Le Parti Animaliste est là!

The Parliament of the Netherlands was the first in the world to have representation of a political party  that puts the interests of non-human animals and the planet at the centre of its policies: on 22 November 2006 the Party for the Animals got two seats. The Partij voor de Dieren has now a total of 50 seats in the Senate, the Lower House, the provinces, water boards, municipal councils, and one seat in the European Parliament.

Since then, similar parties in 17 other countries followed its lead. The latest is the Parti Animaliste in France, which was launched last month (14 November 2016).

As I’ve started to re-acquaint myself with the French language, the first foreign language I learned, I am taking the opportunity of reading about the French Animal Party in French – not much about it is available in English anyway.  (With thanks to Google for help with translating the odd word that I don’t understand)

The party program (not available in English) includes, for example, demands to incorporate animal protection and rights in the constitution, the creation of a ministry for animal protection, no-kill animal shelters, the prohibition of financial profit from the transfer of pets, compulsory health insurance for pets, an end to zoos and keeping dolphins captive, a ban on hunting, and the protection of habitats of wild animals.

In regard to so-called food animals, mutilation practices such as beak trimming and dehorning are to be prohibited, as well as the practice of force-feeding, the grinding of chicks and ducklings, and breeding that results in suffering (such as fast-growing chickens). Prohibition should also apply to the killing of animals with CO2, and live export to non-EU countries. Cameras should be installed in slaughterhouses and controlled by an independent authority. There are also various suggestions for the promotion of a plant-based diet.

While the above is an incomplete list of examples, I will translate the program as it relates to animal experimentation in full below:

Establish a national agency for non-animal methods

The aim of this agency will be to facilitate the transition from experimental animal research to non-animal methods; it will be responsible for coordinating all the devices and methods, ensuring their application and evaluating their results.

  • Support innovation and the development of alternative methods to animal testing, initiating calls for projects – particularly in the orphan areas* – and using European schemes such as “Horizon 2020“.
  • Develop translational research that makes it possible to move from the stage of scientific discovery to the development of a product or a “routine” alternative method.
  • Support research laboratories in their material and methodological transition towards experimental methods that do not use animals.

Develop training in non-animal methods

  • Put in place the conditions for the retraining of researchers through training on non-animal methods (development of training modules with the national research agency, incentives for retraining for public sector researchers, supporting publications, etc.) and to build training modules specifically dedicated to experts participating in national (or European) bodies.
  • Create multidisciplinary degree courses focusing on non-animal methods for research students (biology, medicine, pharmacology-toxicology etc.).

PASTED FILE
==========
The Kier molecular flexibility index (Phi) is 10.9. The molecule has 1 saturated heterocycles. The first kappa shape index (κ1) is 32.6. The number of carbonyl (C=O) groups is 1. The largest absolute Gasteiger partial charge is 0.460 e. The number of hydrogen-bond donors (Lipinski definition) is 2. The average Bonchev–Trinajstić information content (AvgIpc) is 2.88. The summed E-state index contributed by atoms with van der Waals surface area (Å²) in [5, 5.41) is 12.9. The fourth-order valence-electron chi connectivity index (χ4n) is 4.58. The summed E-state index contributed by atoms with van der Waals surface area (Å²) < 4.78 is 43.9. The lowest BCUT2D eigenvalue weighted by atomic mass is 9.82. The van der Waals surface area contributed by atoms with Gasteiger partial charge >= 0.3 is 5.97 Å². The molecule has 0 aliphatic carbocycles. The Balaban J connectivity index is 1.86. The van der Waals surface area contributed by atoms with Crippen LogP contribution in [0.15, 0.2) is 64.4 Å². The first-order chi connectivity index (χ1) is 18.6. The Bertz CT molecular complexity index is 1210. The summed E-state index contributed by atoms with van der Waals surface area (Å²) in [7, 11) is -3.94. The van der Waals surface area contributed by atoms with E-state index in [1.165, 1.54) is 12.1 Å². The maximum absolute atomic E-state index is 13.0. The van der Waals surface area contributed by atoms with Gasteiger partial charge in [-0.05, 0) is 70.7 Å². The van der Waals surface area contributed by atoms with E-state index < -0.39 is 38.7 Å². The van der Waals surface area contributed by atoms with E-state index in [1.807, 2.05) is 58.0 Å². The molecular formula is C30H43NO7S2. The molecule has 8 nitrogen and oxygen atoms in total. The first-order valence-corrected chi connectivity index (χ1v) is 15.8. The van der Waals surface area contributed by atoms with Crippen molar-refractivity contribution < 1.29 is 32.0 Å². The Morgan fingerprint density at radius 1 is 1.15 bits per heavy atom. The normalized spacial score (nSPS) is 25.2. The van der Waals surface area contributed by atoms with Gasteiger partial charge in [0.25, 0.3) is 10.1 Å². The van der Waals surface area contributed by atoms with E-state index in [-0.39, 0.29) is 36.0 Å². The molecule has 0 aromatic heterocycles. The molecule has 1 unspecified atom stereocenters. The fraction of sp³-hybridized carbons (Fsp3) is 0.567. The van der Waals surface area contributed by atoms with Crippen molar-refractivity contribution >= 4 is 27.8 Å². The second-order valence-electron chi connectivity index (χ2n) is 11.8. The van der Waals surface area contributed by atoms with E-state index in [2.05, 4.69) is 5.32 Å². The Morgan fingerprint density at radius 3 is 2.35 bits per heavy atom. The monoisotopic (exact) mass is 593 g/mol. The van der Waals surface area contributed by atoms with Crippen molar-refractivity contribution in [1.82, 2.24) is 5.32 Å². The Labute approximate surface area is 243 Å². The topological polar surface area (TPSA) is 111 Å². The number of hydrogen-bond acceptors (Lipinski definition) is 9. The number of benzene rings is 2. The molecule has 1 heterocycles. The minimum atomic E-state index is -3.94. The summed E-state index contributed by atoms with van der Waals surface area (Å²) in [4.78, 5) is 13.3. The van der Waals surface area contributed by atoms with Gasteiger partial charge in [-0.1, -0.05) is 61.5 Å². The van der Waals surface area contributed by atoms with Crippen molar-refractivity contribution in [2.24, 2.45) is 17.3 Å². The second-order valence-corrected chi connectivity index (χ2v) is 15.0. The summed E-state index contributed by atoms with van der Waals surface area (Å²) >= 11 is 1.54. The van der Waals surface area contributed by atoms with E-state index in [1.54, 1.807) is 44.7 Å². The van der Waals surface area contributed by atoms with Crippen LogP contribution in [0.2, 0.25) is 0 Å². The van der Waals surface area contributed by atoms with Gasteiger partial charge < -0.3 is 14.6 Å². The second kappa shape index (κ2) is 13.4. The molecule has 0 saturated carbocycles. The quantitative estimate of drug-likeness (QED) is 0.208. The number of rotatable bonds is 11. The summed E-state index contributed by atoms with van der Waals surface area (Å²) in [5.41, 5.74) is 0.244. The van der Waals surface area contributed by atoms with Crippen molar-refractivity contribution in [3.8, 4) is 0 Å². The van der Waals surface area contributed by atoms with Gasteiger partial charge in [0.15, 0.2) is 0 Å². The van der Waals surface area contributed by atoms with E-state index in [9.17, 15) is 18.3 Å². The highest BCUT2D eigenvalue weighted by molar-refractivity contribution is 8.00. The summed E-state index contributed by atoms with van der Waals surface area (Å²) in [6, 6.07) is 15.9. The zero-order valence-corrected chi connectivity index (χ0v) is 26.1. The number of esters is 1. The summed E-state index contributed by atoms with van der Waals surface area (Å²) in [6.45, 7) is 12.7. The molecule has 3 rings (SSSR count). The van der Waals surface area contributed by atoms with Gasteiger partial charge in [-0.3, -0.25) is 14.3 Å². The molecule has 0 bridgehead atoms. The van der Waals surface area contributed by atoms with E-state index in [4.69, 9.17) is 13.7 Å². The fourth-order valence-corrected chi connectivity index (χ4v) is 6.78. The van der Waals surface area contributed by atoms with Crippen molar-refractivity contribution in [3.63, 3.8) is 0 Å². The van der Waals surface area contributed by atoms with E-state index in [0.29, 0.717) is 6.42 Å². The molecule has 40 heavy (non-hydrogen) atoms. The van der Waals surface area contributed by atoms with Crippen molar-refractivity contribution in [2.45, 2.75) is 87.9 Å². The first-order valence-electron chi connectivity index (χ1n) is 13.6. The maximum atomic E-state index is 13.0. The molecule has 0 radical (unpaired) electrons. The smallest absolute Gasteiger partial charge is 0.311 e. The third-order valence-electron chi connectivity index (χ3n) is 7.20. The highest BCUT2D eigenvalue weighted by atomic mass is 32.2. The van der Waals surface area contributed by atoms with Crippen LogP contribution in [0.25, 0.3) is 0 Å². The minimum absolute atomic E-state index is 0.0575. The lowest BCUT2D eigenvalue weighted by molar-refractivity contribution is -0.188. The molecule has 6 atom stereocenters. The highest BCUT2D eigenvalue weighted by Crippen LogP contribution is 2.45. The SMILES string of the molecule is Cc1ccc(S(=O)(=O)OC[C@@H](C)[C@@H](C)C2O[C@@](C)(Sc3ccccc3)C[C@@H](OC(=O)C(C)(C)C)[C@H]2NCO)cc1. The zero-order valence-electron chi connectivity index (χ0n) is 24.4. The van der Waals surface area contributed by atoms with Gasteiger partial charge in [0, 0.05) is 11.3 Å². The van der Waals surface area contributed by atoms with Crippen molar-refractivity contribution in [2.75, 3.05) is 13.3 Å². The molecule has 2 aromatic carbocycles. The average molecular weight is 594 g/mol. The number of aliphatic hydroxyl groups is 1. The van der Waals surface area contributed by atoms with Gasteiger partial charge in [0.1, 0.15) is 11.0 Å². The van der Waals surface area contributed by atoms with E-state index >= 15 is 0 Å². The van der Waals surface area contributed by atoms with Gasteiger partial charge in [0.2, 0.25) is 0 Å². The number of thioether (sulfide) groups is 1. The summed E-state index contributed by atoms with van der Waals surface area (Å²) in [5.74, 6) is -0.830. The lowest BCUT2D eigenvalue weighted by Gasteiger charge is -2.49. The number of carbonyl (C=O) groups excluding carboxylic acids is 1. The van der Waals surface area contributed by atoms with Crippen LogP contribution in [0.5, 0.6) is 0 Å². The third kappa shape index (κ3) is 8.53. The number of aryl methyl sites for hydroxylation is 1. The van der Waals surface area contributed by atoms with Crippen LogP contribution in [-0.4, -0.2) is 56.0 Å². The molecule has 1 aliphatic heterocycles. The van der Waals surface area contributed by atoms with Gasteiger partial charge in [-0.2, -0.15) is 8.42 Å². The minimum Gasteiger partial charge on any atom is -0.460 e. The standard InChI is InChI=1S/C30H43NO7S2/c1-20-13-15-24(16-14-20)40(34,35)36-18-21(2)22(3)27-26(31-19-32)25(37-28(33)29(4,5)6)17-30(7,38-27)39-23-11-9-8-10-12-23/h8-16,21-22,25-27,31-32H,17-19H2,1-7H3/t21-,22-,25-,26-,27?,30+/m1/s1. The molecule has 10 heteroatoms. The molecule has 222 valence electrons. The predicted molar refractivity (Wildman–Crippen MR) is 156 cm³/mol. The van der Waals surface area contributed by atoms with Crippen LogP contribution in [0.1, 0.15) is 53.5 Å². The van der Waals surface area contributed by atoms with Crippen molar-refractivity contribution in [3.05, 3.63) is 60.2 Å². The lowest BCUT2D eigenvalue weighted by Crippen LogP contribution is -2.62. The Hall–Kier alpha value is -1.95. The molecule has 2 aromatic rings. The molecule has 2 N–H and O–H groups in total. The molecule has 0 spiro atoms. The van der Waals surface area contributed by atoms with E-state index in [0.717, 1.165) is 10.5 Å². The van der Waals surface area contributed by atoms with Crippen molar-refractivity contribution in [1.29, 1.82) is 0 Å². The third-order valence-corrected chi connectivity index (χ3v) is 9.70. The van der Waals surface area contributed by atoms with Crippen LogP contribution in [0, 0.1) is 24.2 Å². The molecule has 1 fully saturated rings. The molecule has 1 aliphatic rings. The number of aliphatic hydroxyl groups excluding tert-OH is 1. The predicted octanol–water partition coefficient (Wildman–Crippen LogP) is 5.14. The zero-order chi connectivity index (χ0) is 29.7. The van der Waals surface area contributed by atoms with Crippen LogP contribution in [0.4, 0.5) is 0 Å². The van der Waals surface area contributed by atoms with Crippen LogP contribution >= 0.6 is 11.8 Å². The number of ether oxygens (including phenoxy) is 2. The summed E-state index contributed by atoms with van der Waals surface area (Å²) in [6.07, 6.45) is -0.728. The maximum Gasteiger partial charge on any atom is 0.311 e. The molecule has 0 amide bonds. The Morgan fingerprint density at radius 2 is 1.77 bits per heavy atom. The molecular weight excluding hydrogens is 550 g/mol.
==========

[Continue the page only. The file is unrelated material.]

• Prohibit animal experiments in higher education and replace them with other teaching methods (synthetic mannequins, 3D models, videos, etc.).

Drive evolution at European level

  • Promote at European level a review of the validation procedures for new non-animal methods so that more new methods can be validated within a reasonable time and at a reasonable cost. Further, the creation in the EU of laboratories dedicated to the pre-validation of methods should be promoted.
  • Promote the creation of a European data bank on alternative methods for animal testing.
  • Introduce into REACH Regulation (EC) No 1907/2006 an obligation to use validated non-animal methods for testing chemical substances.

Improve the transposition into French law of Directive 2010/63/EU in order to allow its full implementation

  • Respect the obligation to publish non-technical abstracts and a posteriori** evaluations in order to ensure transparency.
  • Changing the composition of ethics committees in animal experiments, which are responsible for issuing opinions on the appropriateness of experimental procedures (Article R 214-118 of the Rural Code) in order to guarantee the impartiality of decisions and the absence of conflicts of interest.
  • Establish a National Committee for the Protection of Animals used for scientific purposes (provided for in Article 49).

Improve the protection of animals used for research

  • Put in place regular and unannounced checks that result in effective and inhibitive penalties for unlawful experiments (in accordance with Article 60 of the European Directive).
  • Grant unrestricted access rights to breeding and laboratory animal facilities to the animal protection associations referred to in Article 2-13 of the Code of Criminal Procedure.
  • Ban the capture and import of wild animals to laboratories.
  • Establish a moratorium on animal breeding for laboratories (prohibit the installation of new breeding facilities and the extension of existing ones).


* orphan areas – not commercially viable areas
** a posteriori – based on reasoning and evidence rather than assumptions or predictions

Further reading

Partij voor de Dieren (2016) Plan B (in Dutch; program for parliamentary elections in 2017).

Dominique Lestel (2016) Prendre le parti des animaux.

Il est là! Le premier parti animaliste français (YouTube video clip from the launch of Parti Animaliste on 14 Nov 2016)



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